Look at who is writing and illustrating books. Look at who is making decisions about who gets access to be able to publish a book, right? So these issues exist everywhere. And it's why the BLM protests from last summer were so monumental in really forcing this conversation and reckoning in a way that I, as somebody who has been in tech and has been involved in these conversations around diversity and inclusion forever and ever, I have never seen people step up in that way.
And I think the key is that you have to stick with it. You have to. And it's the work of Black Lives Matter and activists to hold these powerful institutions accountable, to say, hey, in 2017, you committed to doing this, and here we are three years later. What's going on and why is that the case?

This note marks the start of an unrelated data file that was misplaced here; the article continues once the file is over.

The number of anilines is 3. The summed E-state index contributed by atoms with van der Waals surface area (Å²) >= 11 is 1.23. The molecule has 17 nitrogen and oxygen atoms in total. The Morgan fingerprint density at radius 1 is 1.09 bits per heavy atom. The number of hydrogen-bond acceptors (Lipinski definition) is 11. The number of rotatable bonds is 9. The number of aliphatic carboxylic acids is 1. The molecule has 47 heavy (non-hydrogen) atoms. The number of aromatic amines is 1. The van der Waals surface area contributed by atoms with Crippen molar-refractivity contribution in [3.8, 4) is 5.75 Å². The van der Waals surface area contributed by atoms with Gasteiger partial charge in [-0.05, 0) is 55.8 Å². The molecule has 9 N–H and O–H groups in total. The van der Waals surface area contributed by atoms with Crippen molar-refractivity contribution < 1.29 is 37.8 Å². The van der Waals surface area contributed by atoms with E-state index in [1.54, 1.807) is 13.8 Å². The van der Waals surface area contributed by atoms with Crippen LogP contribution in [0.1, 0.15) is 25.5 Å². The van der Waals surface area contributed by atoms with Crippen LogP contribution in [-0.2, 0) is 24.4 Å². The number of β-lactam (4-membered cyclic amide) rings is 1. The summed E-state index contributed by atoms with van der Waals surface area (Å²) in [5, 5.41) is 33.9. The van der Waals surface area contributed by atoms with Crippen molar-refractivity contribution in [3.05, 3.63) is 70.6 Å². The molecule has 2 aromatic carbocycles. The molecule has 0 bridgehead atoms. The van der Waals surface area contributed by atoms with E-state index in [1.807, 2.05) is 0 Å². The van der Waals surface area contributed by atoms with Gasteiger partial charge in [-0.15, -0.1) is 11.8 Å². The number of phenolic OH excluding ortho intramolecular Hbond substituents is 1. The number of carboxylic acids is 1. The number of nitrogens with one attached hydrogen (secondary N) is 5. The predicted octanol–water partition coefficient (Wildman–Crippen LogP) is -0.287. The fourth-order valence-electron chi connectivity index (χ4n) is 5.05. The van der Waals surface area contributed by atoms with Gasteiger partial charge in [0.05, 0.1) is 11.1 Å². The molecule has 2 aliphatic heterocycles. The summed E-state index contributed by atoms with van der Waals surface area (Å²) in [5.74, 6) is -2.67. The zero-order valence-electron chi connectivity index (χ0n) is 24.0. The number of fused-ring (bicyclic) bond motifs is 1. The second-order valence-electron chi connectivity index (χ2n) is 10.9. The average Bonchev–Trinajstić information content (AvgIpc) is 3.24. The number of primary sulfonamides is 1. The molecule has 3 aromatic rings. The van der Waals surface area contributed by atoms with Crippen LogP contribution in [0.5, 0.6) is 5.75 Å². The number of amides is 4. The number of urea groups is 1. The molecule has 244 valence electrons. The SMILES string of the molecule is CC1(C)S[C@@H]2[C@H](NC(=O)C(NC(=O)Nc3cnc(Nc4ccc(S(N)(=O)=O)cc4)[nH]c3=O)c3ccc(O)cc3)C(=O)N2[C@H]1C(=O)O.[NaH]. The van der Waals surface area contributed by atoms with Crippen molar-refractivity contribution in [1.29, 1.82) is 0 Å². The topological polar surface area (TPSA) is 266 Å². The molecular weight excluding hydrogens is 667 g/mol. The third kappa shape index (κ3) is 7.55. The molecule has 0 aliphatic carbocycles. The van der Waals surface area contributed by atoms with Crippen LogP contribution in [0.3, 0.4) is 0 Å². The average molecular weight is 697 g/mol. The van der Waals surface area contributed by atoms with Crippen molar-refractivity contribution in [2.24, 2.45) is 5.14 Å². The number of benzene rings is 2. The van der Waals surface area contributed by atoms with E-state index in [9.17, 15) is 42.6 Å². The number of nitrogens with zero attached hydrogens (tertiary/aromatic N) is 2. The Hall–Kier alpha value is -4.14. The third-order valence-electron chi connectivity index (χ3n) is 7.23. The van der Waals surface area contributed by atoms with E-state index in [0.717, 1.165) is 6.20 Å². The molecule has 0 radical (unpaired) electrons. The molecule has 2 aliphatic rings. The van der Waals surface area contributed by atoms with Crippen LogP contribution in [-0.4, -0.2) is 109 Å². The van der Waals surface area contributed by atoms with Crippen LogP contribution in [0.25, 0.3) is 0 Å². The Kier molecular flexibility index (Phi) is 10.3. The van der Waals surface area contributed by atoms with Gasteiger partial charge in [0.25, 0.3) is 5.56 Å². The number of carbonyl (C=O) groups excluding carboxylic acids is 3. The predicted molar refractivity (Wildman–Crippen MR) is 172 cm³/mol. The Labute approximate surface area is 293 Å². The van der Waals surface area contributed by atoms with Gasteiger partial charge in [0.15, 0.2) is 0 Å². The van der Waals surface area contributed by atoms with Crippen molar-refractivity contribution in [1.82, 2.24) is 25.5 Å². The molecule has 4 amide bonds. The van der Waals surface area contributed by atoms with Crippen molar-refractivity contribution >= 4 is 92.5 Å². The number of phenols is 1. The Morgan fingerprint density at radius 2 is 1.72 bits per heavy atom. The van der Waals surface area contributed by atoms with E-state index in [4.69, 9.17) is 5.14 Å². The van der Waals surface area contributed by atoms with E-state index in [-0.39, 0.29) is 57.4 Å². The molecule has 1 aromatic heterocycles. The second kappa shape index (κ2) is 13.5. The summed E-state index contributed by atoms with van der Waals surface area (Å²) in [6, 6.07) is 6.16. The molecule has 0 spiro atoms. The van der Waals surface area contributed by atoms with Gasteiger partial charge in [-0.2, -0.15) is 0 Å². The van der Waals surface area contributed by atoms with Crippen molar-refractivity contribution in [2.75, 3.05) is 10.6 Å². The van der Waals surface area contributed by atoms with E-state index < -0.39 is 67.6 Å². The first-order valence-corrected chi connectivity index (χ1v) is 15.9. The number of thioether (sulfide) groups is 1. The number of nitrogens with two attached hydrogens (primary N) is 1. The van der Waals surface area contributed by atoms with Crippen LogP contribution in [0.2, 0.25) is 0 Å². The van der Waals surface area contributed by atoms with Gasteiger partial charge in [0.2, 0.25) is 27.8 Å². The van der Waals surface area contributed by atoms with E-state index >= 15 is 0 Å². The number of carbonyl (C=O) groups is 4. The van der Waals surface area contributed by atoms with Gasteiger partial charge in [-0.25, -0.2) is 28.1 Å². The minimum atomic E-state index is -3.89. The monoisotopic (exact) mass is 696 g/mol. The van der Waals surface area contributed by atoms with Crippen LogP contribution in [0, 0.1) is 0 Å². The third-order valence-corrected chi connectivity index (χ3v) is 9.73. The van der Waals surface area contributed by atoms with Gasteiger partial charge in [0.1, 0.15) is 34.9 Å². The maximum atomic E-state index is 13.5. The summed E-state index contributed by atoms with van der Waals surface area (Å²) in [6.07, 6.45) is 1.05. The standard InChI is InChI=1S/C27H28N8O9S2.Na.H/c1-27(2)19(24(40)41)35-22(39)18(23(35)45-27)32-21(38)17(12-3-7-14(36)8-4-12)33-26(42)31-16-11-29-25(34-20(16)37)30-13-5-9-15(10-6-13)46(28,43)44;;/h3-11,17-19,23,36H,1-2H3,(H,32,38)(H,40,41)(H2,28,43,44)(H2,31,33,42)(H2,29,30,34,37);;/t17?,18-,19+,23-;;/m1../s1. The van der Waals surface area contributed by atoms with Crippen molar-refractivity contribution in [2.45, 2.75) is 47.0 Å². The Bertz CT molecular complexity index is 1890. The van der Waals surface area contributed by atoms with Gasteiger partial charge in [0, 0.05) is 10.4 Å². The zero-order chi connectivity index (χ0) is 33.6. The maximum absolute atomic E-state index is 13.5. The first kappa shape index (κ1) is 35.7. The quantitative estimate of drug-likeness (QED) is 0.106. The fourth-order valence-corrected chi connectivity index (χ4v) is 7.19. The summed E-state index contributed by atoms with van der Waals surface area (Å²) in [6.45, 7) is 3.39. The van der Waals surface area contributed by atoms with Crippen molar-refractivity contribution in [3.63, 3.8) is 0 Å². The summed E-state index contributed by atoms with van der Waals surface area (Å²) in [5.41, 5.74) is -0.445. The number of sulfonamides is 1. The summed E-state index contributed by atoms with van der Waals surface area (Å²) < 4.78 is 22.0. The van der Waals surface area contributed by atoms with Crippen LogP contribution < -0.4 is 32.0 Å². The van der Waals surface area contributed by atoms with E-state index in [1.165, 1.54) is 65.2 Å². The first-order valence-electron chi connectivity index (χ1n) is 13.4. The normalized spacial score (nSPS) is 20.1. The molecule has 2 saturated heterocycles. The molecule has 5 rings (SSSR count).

And then, of course, as well inside these companies, you need to have leadership that is taking this seriously. I think that-- to answer your question more directly with tech, I mean, there is just-- it's a big, deep-seated problem. But I think to look at it from the lens of tech in particular, I think that we in tech have this culture of building and doing through the lens of product launches, right?
And so you have a whole sort of schema in the way that you're putting out products. And it's from launch, right, and then you get it out. And then you're done. And it's sort of this immediate gratification, right, that you kind of-- you put the input in and you get the output.